Launching today, the COVID-19 Law Lab initiative gathers and shares legal documents from over 190 countries across the world to help states establish and implement strong legal frameworks to manage the pandemic. The goal is to ensure that laws protect the health and wellbeing of individuals and communities and that they adhere to international human rights standards.
The new Lab is a joint project of the United Nations Development Programme (UNDP), the World Health Organization (WHO), the Joint United Nations Programme on HIV/AIDS (UNAIDS) and the O’Neill Institute for National and Global Health Law at Georgetown University.
Well-designed laws can help build strong health systems; evaluate and approve safe and effective drugs and vaccines; and enforce actions to create healthier and safer public spaces and workplaces. Critically, they are key to effective implementation of the WHO International Health Regulations: surveillance; infection prevention and control; management of travel and trade; and implementation of measures to maintain essential health services.
“Laws and policies that are grounded in science, evidence and human rights can enable people to access health services, protect themselves from COVID-19 and live free from stigma, discrimination and violence,” says Achim Steiner, UNDP Administrator. “The COVID-19 Law Lab is an important tool for sharing good practices on laws and policies.”
The COVID-19 pandemic has seen a vast increase in urgent legislative action to control and reduce the pandemic.
“Strong legal frameworks are critical for national COVID-19 responses,” said Dr. Tedros Adhanom Ghebreyesus, WHO Director-General. “Laws that impact health often fall outside the health sector. As health is global, legal frameworks should be aligned with international commitments to respond to current and emerging public health risks. A strong foundation of law for health is more important now than ever before.”
However, laws that are poorly designed, implemented, or enforced can harm marginalized populations, entrench stigma and discrimination, and hinder efforts to end the pandemic.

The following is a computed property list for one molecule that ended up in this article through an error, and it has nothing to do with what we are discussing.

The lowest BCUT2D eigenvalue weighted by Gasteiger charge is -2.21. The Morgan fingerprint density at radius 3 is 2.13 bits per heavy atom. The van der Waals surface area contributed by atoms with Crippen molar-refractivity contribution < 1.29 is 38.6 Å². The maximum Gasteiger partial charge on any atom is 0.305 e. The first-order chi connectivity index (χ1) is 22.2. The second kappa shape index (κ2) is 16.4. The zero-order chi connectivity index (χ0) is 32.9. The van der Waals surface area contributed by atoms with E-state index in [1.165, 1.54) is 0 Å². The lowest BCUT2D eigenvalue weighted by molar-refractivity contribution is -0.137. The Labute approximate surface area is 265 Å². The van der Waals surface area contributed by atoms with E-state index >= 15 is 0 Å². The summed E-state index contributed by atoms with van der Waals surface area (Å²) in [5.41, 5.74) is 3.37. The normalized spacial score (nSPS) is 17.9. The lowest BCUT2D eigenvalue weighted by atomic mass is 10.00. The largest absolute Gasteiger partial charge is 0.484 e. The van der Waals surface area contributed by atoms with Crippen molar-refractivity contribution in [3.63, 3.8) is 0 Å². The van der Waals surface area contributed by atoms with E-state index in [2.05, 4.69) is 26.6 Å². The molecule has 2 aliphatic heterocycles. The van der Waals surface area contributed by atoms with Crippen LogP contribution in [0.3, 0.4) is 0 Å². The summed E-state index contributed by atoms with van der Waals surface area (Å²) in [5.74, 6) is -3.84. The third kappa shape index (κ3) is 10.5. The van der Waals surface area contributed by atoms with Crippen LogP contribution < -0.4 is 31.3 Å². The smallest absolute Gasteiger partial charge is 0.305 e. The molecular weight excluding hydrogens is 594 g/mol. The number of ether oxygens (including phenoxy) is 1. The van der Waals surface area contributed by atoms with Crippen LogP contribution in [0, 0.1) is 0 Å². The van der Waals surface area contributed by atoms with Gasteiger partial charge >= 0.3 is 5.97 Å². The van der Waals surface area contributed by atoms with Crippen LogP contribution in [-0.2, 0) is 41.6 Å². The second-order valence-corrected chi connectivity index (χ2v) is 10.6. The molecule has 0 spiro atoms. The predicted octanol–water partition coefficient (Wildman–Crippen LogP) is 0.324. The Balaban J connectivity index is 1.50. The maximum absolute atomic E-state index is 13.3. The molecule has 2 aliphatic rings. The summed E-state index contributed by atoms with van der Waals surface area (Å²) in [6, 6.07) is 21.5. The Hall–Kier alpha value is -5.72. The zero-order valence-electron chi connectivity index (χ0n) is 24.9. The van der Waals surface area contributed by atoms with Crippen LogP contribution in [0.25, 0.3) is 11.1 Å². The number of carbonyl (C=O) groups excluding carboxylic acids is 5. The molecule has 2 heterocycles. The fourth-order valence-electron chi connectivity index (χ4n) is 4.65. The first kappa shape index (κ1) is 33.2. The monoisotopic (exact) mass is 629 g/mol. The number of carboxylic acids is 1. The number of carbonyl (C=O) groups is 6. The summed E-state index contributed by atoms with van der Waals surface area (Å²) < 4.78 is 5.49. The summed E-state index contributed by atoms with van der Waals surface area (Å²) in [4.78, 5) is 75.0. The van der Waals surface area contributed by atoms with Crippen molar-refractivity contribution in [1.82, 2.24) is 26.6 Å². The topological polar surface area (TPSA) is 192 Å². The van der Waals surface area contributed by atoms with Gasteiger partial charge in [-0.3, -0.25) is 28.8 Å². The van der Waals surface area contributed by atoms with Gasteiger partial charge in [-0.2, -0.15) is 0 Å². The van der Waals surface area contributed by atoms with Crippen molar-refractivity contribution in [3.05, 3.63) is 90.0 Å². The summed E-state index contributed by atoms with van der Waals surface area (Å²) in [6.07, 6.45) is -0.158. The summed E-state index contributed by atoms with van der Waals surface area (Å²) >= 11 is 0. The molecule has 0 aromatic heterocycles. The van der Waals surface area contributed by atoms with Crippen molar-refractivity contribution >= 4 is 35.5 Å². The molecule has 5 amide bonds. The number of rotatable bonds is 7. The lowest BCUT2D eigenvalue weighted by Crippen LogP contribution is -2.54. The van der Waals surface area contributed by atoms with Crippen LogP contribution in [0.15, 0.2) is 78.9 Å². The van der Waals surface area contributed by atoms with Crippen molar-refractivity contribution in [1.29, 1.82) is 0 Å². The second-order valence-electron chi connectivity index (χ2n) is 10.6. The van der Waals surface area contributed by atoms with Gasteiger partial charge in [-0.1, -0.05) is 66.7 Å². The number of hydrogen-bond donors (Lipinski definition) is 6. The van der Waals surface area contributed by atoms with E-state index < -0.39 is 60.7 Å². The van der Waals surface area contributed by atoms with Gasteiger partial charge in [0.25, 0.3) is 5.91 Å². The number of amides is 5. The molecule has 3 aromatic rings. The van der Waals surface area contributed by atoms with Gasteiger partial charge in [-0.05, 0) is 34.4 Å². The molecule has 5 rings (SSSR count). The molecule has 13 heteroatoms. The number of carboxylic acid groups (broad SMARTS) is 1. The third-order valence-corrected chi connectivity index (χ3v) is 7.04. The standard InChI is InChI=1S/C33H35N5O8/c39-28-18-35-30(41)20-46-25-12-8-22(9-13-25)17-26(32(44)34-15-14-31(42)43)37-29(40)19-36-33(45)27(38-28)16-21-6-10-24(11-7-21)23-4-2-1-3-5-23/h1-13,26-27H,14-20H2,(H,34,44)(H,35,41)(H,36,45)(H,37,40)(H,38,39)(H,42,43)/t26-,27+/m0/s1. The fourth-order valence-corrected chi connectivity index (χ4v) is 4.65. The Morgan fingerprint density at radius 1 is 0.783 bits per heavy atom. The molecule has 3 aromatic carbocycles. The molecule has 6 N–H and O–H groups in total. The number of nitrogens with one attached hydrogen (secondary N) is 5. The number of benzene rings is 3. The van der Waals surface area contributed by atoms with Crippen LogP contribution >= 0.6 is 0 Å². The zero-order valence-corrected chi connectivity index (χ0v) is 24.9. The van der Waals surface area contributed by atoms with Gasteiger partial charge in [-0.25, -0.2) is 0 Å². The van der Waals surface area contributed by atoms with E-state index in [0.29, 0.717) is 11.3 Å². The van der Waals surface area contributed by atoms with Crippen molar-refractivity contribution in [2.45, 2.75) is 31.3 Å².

“Harmful laws can exacerbate stigma and discrimination, infringe on people’s rights and undermine public health responses,” according to Winnie Byanyima, Executive Director of UNAIDS. “To ensure responses to the pandemic are effective, humane, and sustainable, governments must use the law as a tool to uphold the human rights and dignity of people affected by COVID-19.”
The COVID-19 Law Lab is a database of laws that countries have implemented in response to the pandemic. It includes state of emergency declarations, quarantine measures, disease surveillance, legal measures relating to mask-wearing, social distancing, and access to medication and vaccines. The database will continue to grow as more countries and themes are added.
It will also feature research on different legal frameworks for COVID-19. These analyses will focus on the human rights impacts of public health laws and help countries identify best practices to guide their immediate responses to COVID-19 and socioeconomic recovery efforts once the pandemic is under control. It builds off the work of the UHC Legal Solutions Network, which was established to help countries achieve universal health coverage through the implementation of rights-based legal frameworks.